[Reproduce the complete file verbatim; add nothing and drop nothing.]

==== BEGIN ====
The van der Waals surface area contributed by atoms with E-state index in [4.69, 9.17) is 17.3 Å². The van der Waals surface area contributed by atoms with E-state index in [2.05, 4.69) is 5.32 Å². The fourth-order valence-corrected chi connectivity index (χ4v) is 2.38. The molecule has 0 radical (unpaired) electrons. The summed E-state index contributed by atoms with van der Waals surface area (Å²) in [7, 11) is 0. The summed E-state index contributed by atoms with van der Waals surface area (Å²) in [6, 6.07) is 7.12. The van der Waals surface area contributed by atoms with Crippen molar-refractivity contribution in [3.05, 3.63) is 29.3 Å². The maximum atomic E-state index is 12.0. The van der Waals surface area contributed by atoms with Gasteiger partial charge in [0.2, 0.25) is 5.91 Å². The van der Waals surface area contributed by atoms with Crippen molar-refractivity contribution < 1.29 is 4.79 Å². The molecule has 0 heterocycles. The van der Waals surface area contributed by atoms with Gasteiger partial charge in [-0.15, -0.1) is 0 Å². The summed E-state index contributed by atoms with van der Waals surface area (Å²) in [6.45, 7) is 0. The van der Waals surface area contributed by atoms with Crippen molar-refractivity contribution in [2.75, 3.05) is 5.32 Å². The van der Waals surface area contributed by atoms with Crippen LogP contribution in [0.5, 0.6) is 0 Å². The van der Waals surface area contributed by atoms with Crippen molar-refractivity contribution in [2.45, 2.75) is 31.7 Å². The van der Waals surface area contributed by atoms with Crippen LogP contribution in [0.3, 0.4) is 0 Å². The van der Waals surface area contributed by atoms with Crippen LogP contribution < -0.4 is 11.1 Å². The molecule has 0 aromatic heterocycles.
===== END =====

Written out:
The van der Waals surface area contributed by atoms with E-state index in [4.69, 9.17) is 17.3 Å². The van der Waals surface area contributed by atoms with E-state index in [2.05, 4.69) is 5.32 Å². The fourth-order valence-corrected chi connectivity index (χ4v) is 2.38. The molecule has 0 radical (unpaired) electrons. The summed E-state index contributed by atoms with van der Waals surface area (Å²) in [7, 11) is 0. The summed E-state index contributed by atoms with van der Waals surface area (Å²) in [6, 6.07) is 7.12. The van der Waals surface area contributed by atoms with Crippen molar-refractivity contribution in [3.05, 3.63) is 29.3 Å². The maximum atomic E-state index is 12.0. The van der Waals surface area contributed by atoms with Gasteiger partial charge in [0.2, 0.25) is 5.91 Å². The van der Waals surface area contributed by atoms with Crippen molar-refractivity contribution < 1.29 is 4.79 Å². The molecule has 0 heterocycles. The van der Waals surface area contributed by atoms with Gasteiger partial charge in [-0.15, -0.1) is 0 Å². The summed E-state index contributed by atoms with van der Waals surface area (Å²) in [6.45, 7) is 0. The van der Waals surface area contributed by atoms with Crippen molar-refractivity contribution in [2.75, 3.05) is 5.32 Å². The van der Waals surface area contributed by atoms with Crippen LogP contribution in [0.5, 0.6) is 0 Å². The van der Waals surface area contributed by atoms with Crippen molar-refractivity contribution in [2.45, 2.75) is 31.7 Å². The van der Waals surface area contributed by atoms with Crippen LogP contribution in [0.3, 0.4) is 0 Å². The van der Waals surface area contributed by atoms with Crippen LogP contribution < -0.4 is 11.1 Å². The molecule has 0 aromatic heterocycles.